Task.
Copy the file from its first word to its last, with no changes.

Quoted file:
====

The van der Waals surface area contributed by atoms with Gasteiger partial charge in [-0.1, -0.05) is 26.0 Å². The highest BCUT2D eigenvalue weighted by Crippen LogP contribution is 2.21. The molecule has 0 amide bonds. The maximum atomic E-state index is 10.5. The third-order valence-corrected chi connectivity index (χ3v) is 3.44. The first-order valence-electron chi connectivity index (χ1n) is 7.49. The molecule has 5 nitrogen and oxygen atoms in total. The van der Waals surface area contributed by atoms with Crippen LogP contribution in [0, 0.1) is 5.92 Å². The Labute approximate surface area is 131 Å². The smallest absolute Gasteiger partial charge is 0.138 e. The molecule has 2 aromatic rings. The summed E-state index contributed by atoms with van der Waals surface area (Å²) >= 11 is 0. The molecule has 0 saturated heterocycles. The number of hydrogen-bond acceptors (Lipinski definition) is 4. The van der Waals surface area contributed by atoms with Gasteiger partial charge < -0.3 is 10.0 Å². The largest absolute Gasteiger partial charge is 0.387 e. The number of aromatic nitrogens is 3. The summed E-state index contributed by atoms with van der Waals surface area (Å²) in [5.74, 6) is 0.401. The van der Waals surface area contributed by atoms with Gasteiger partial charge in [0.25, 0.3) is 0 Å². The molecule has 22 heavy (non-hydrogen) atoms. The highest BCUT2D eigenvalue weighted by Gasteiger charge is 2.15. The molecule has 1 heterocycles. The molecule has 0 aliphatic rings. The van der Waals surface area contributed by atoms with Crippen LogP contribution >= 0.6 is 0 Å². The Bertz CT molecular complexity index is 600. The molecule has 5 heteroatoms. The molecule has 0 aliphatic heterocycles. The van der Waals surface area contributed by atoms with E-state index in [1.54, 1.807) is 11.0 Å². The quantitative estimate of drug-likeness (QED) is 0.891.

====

The van der Waals surface area contributed by atoms with Gasteiger partial charge in [-0.1, -0.05) is 26.0 Å². The highest BCUT2D eigenvalue weighted by Crippen LogP contribution is 2.21. The molecule has 0 amide bonds. The maximum atomic E-state index is 10.5. The third-order valence-corrected chi connectivity index (χ3v) is 3.44. The first-order valence-electron chi connectivity index (χ1n) is 7.49. The molecule has 5 nitrogen and oxygen atoms in total. The van der Waals surface area contributed by atoms with Crippen LogP contribution in [0, 0.1) is 5.92 Å². The Labute approximate surface area is 131 Å². The smallest absolute Gasteiger partial charge is 0.138 e. The molecule has 2 aromatic rings. The summed E-state index contributed by atoms with van der Waals surface area (Å²) >= 11 is 0. The molecule has 0 saturated heterocycles. The number of hydrogen-bond acceptors (Lipinski definition) is 4. The van der Waals surface area contributed by atoms with Gasteiger partial charge < -0.3 is 10.0 Å². The largest absolute Gasteiger partial charge is 0.387 e. The number of aromatic nitrogens is 3. The summed E-state index contributed by atoms with van der Waals surface area (Å²) in [5.74, 6) is 0.401. The van der Waals surface area contributed by atoms with Gasteiger partial charge in [0.25, 0.3) is 0 Å². The molecule has 22 heavy (non-hydrogen) atoms. The highest BCUT2D eigenvalue weighted by Gasteiger charge is 2.15. The molecule has 1 heterocycles. The molecule has 0 aliphatic rings. The van der Waals surface area contributed by atoms with Crippen LogP contribution >= 0.6 is 0 Å². The Bertz CT molecular complexity index is 600. The molecule has 5 heteroatoms. The molecule has 0 aliphatic heterocycles. The van der Waals surface area contributed by atoms with E-state index in [1.54, 1.807) is 11.0 Å². The quantitative estimate of drug-likeness (QED) is 0.891.